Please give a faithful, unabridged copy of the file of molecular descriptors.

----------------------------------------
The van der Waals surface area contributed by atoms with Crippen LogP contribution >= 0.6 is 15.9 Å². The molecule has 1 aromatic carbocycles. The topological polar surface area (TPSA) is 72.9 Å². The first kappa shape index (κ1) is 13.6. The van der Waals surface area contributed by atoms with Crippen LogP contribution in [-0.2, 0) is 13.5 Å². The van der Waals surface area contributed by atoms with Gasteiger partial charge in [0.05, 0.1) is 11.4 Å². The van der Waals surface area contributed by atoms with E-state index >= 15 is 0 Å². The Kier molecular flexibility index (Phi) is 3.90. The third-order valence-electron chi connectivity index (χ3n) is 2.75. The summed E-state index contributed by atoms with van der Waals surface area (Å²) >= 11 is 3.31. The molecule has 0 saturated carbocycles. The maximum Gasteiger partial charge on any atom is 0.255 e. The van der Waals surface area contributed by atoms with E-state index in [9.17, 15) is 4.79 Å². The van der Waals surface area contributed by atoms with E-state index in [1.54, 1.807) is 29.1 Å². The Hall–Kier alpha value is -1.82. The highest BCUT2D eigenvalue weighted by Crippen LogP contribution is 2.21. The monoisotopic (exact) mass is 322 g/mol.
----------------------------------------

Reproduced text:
The van der Waals surface area contributed by atoms with Crippen LogP contribution >= 0.6 is 15.9 Å². The molecule has 1 aromatic carbocycles. The topological polar surface area (TPSA) is 72.9 Å². The first kappa shape index (κ1) is 13.6. The van der Waals surface area contributed by atoms with Crippen LogP contribution in [-0.2, 0) is 13.5 Å². The van der Waals surface area contributed by atoms with Gasteiger partial charge in [0.05, 0.1) is 11.4 Å². The van der Waals surface area contributed by atoms with E-state index >= 15 is 0 Å². The Kier molecular flexibility index (Phi) is 3.90. The third-order valence-electron chi connectivity index (χ3n) is 2.75. The summed E-state index contributed by atoms with van der Waals surface area (Å²) >= 11 is 3.31. The molecule has 0 saturated carbocycles. The maximum Gasteiger partial charge on any atom is 0.255 e. The van der Waals surface area contributed by atoms with E-state index in [9.17, 15) is 4.79 Å². The van der Waals surface area contributed by atoms with E-state index in [1.54, 1.807) is 29.1 Å². The Hall–Kier alpha value is -1.82. The highest BCUT2D eigenvalue weighted by Crippen LogP contribution is 2.21. The monoisotopic (exact) mass is 322 g/mol.